Workshop showcases variety of UD projects combining technology, humanities
1:22 p.m., Oct. 21, 2013--From a website about Chinese immigrants building the transcontinental railroad to digital re-creations of historic Delaware photos, projects in the humanities at the University of Delaware are increasingly making use of technology to enhance research and student learning.
Several of these projects were showcased last week at a session of the Public Humanities in a Digital World lecture and workshop series. The ongoing series is hosted by the Interdisciplinary Humanities Research Center in the College of Arts and Sciences.
Emphasis on ability
“Digital resources are building bridges between disciplines on our campus,” center director Ann Ardis, deputy dean of the College of Arts and Sciences, said in introducing the speakers. UD faculty members and students gave brief overviews of their digital humanities projects, and the group discussed ways to expand and expedite the use of technology in a variety of academic areas.
The highlighted projects were:
“The Emancipation Project,” in which undergraduate history students are working to develop a digital edition of a Civil War diary from the Massachusetts 54th Black Regiment belonging to the family of Ritchie Garrison, professor of history and director of UD’s Winterthur Program in American Material Culture. The multimedia project will include a digital copy of the diary, student papers about the diary and video. Garrison said he wanted descendants of the soldiers to have access to the material, so he chose an online platform rather than, for example, an academic journal. Also, he said, “This is a very powerful way to teach, and the students are learning an enormous amount.”
“I Want the Wide American Earth,” an exhibition and website about the experiences of the Chinese migrants who worked on America’s railroad from 1865-69. Jeanne Pfaelzer, professor of English, who has conducted extensive research on those migrants, worked with the Smithsonian Institution to develop the exhibition and with Stanford University on the website. She told the digital humanities group that online archives have been essential to her work, allowing scholars and others to collaborate from different counties and in different languages to “stitch together the pieces of a puzzle.”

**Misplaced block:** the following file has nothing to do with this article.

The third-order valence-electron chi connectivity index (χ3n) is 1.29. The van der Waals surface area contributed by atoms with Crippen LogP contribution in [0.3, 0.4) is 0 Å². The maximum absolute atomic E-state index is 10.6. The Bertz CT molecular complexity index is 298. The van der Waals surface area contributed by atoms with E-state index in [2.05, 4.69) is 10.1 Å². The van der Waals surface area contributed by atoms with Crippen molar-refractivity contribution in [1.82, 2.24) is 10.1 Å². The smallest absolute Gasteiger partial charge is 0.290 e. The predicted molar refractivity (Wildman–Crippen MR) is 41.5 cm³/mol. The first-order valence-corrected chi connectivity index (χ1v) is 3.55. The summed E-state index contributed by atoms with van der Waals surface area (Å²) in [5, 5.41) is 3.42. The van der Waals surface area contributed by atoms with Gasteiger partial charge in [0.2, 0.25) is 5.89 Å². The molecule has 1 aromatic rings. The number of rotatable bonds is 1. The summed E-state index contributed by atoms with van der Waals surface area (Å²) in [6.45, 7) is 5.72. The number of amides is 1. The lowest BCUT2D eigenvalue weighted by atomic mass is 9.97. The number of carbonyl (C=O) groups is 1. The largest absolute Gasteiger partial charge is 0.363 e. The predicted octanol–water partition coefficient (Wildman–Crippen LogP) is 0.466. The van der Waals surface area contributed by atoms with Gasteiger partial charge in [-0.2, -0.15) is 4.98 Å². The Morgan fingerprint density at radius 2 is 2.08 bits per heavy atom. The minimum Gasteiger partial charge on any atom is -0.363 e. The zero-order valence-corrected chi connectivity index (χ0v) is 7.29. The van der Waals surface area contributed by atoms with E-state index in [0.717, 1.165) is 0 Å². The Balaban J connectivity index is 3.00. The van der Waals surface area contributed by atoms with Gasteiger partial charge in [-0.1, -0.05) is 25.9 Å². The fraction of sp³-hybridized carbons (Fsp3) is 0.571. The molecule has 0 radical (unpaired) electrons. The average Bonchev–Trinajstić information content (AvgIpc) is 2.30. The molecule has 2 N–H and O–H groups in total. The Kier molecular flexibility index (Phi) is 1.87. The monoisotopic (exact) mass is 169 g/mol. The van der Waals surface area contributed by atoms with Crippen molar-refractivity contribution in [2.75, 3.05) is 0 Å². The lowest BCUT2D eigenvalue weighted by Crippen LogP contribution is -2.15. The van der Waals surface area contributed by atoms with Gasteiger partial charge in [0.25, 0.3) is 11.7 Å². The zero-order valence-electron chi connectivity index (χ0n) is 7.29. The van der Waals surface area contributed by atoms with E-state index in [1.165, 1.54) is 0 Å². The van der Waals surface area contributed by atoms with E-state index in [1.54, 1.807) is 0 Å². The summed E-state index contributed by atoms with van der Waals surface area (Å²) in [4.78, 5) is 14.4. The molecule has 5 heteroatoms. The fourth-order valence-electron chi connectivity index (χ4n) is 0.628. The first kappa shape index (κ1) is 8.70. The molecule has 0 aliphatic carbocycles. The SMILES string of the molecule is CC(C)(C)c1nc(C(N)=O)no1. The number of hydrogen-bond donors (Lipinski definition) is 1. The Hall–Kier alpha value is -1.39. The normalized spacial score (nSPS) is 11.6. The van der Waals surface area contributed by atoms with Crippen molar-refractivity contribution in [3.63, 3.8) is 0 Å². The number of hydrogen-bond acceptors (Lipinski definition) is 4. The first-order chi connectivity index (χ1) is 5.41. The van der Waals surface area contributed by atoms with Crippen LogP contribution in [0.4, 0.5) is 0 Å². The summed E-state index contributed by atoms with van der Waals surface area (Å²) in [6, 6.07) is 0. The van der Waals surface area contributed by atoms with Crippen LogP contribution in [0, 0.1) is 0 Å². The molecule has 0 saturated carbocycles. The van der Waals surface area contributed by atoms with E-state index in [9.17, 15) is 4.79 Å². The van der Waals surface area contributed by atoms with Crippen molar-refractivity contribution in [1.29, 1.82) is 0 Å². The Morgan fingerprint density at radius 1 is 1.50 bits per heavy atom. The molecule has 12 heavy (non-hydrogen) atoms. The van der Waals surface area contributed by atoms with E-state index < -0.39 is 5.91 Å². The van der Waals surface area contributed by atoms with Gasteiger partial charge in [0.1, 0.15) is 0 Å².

“Rephotography,” a project in which graduate student Candice Myruski and David Ames, director of UD’s Center for Historic Architecture and Design, are re-creating photos taken in the 1920s and ‘30s by Delaware documentary photographer Roydon Hammond. They are using a sophisticated combination of traditional film and digital work, which Myruski said gives researchers working with the images “the best of both worlds.” Another digital tool, Google Street View, has been essential in pinpointing the locations of Hammond’s photos, Ames said.
April Veness, associate professor of geography, presented an overview of her continuing project focused on the history of Newark, Del., which began in 2007. Over the years, she and her students have interviewed numerous individuals and collected a great deal of material, which has evolved into a multimedia project, she said. “The goal is high-quality, digital storytelling” that can be shared with the public, Veness said.
“Engaging Communities Through Museums,” a project in which Katie Bonanno, an undergraduate art conservation student, is focused on the history of the New London Road area, home to Newark’s oldest African American community, and has designed a series of interactive programs to accompany University Museums exhibitions. Museums are exploring new ways to use technology in their outreach, Bonanno said, and the New London Road project helps inform UD students and others about this part of Newark’s history. “My view is that museums can embrace new technology and make community engagement a priority,” she said.
The Public Humanities in a Digital World series is co-sponsored by the UD Library, IT-Academic Technology Services, the College of Arts and Sciences and the Department of English.
Article by Ann Manser
Photo by Ambre Alexander